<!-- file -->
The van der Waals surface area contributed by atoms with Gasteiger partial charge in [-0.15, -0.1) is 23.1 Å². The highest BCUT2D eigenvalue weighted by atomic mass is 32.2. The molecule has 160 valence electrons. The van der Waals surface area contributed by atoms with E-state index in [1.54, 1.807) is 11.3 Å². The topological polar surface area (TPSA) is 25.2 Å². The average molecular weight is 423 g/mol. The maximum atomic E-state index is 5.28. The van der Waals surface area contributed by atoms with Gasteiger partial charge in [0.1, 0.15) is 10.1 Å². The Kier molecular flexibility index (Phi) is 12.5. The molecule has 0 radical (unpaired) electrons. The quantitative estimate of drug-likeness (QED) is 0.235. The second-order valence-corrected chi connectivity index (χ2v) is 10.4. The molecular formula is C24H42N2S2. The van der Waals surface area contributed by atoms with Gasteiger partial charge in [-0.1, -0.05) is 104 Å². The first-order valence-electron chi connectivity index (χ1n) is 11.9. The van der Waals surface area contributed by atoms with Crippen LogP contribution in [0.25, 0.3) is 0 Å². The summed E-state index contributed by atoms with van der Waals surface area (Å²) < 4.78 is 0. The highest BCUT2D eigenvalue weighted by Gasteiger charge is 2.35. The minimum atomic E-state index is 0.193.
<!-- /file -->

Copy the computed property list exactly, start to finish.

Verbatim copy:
The van der Waals surface area contributed by atoms with Gasteiger partial charge in [-0.15, -0.1) is 23.1 Å². The highest BCUT2D eigenvalue weighted by atomic mass is 32.2. The molecule has 160 valence electrons. The van der Waals surface area contributed by atoms with E-state index in [1.54, 1.807) is 11.3 Å². The topological polar surface area (TPSA) is 25.2 Å². The average molecular weight is 423 g/mol. The maximum atomic E-state index is 5.28. The van der Waals surface area contributed by atoms with Gasteiger partial charge in [0.1, 0.15) is 10.1 Å². The Kier molecular flexibility index (Phi) is 12.5. The molecule has 0 radical (unpaired) electrons. The quantitative estimate of drug-likeness (QED) is 0.235. The second-order valence-corrected chi connectivity index (χ2v) is 10.4. The molecular formula is C24H42N2S2. The van der Waals surface area contributed by atoms with Gasteiger partial charge in [-0.1, -0.05) is 104 Å². The first-order valence-electron chi connectivity index (χ1n) is 11.9. The van der Waals surface area contributed by atoms with Crippen LogP contribution in [0.25, 0.3) is 0 Å². The summed E-state index contributed by atoms with van der Waals surface area (Å²) < 4.78 is 0. The highest BCUT2D eigenvalue weighted by Gasteiger charge is 2.35. The minimum atomic E-state index is 0.193.